> The Hull Reform Synagogue - Ne've Shalom
The Hull Reform Synagogue - Ne've Shalom



This feature article by Avi Lazerson was first published in the March 2014 edition of the Jewish magazine and discusses the need to be intoxicated on Purim.

Each year Rabbis come out and request that people drink within moderation on Purim even though the halachic requirement is to drink until one does not know the difference between "Cursed is Haman and Blessed is Mordachai." The reality of the situation is that many young people in yeshivas do get drunk and have much fun and do nothing sinful or dangerous. Yet for others, the thought of getting drunk is disgraceful and I happen to agree but within a certain frame work. Getting drunk during the year, meaning not during Purim is a reckless action that removes one's brains and mind from a person's actions. During the year it can be very harmful and lead to alcoholism.

Drunkenness should be avoided in all cases. Drunks are next to drug addicts on the bottom rungs of humanity. But on Purim, each person has the ability to use that normally despicable pattern of behaviour to elevate his soul above the mundane. The ancient sages condoned, even encouraged, getting drunk this once. The reason being that often times we need a catalyst to enable us to push aside the facade of the physical world in order that we can apprehend the spiritual elements that exist side by side with the physical. The problem is that as we live our lives, we live them in accordance to the physical environment that surrounds us. We realise that there are doors to open to go in and out. There are walls that separate us from others. Food and drink are for sustaining and giving us a feeling of well being. Everything in our life is physical to the point that we begin to view life as chiefly being physical. The spiritual side, well, it may be somewhere, but who knows?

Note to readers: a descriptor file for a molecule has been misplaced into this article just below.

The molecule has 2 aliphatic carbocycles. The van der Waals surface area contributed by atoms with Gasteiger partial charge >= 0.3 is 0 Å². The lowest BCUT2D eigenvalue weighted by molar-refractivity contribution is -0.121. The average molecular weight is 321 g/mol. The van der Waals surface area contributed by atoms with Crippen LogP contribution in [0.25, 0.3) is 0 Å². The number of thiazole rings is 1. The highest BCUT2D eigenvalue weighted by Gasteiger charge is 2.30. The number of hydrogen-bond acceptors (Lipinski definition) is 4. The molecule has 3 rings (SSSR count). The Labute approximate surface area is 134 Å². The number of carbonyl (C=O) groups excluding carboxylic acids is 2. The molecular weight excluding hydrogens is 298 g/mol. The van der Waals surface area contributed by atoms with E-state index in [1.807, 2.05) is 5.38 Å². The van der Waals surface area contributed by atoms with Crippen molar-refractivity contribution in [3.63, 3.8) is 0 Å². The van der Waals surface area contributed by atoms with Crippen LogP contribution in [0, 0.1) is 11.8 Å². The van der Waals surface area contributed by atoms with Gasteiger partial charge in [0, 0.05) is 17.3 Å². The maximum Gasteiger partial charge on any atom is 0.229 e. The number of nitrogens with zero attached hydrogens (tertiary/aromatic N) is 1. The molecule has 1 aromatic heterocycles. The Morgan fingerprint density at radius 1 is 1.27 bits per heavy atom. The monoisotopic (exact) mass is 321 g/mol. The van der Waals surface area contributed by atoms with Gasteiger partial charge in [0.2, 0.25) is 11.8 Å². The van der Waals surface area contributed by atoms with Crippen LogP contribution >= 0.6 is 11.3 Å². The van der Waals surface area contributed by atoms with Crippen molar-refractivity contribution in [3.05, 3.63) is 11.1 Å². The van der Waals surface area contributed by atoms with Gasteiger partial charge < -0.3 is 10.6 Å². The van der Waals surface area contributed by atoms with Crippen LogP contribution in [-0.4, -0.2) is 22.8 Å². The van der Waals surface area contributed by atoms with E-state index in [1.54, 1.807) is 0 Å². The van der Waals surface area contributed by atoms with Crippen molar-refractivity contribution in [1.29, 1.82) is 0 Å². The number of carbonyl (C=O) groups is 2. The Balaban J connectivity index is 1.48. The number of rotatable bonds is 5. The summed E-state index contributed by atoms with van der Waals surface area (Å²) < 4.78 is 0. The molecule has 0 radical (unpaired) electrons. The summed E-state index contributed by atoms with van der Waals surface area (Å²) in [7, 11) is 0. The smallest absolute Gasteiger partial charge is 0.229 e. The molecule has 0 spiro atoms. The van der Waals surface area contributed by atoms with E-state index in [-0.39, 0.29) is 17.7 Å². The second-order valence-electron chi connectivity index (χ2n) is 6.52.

As one begins to drink on Purim, the drinking is done only for the purpose of fulfilling the Sages dictum "A person should drink on Purim until he does not know..." When the physical attraction of the world is diminished and spiritual side begins to beckon to you, you have realized that there is more to the world than the physical. Yes, although this may be a substance induced realization, still a spiritual experience is worth the hangover that is the next morning's badge of faith. Someone who cannot trust himself to drink sanely and safely has no business drinking. If a person is not careful with the mitzvot of G-d and he may come to transgress, he has no business drinking. Each person must look into their own hearts and decide for themselves if they should drink or not. Remember, there is no sin in not drinking or not getting drunk, but there is one if one gets drunk and does something wrong.


Ne've Shalom
Great Gutter Lane
HU10 6DP



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